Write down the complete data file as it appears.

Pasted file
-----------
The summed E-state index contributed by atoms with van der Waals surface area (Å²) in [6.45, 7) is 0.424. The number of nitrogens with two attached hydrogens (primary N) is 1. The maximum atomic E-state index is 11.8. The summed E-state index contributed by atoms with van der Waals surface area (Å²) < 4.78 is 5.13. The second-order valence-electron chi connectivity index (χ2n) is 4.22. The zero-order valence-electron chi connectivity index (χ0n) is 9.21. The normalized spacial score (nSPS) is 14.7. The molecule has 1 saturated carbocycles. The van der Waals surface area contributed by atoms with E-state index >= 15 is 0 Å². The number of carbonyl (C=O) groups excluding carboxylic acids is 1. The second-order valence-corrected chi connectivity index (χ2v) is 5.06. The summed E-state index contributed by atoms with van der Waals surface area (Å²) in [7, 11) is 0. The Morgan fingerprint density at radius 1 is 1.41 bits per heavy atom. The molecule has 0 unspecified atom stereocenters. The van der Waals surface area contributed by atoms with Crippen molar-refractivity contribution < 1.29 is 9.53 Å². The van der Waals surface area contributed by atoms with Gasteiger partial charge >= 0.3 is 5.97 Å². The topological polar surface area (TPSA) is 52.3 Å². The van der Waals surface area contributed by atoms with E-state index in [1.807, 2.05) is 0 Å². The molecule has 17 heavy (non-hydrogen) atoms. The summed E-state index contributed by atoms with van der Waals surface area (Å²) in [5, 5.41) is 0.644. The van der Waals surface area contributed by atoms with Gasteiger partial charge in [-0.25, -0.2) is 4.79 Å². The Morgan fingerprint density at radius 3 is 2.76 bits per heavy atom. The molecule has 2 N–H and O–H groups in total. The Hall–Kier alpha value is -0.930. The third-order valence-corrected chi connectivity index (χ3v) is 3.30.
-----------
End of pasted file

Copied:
The summed E-state index contributed by atoms with van der Waals surface area (Å²) in [6.45, 7) is 0.424. The number of nitrogens with two attached hydrogens (primary N) is 1. The maximum atomic E-state index is 11.8. The summed E-state index contributed by atoms with van der Waals surface area (Å²) < 4.78 is 5.13. The second-order valence-electron chi connectivity index (χ2n) is 4.22. The zero-order valence-electron chi connectivity index (χ0n) is 9.21. The normalized spacial score (nSPS) is 14.7. The molecule has 1 saturated carbocycles. The van der Waals surface area contributed by atoms with E-state index >= 15 is 0 Å². The number of carbonyl (C=O) groups excluding carboxylic acids is 1. The second-order valence-corrected chi connectivity index (χ2v) is 5.06. The summed E-state index contributed by atoms with van der Waals surface area (Å²) in [7, 11) is 0. The Morgan fingerprint density at radius 1 is 1.41 bits per heavy atom. The molecule has 0 unspecified atom stereocenters. The van der Waals surface area contributed by atoms with Crippen molar-refractivity contribution < 1.29 is 9.53 Å². The van der Waals surface area contributed by atoms with Gasteiger partial charge >= 0.3 is 5.97 Å². The topological polar surface area (TPSA) is 52.3 Å². The van der Waals surface area contributed by atoms with E-state index in [1.807, 2.05) is 0 Å². The molecule has 17 heavy (non-hydrogen) atoms. The summed E-state index contributed by atoms with van der Waals surface area (Å²) in [5, 5.41) is 0.644. The van der Waals surface area contributed by atoms with Gasteiger partial charge in [-0.25, -0.2) is 4.79 Å². The Morgan fingerprint density at radius 3 is 2.76 bits per heavy atom. The molecule has 2 N–H and O–H groups in total. The Hall–Kier alpha value is -0.930. The third-order valence-corrected chi connectivity index (χ3v) is 3.30.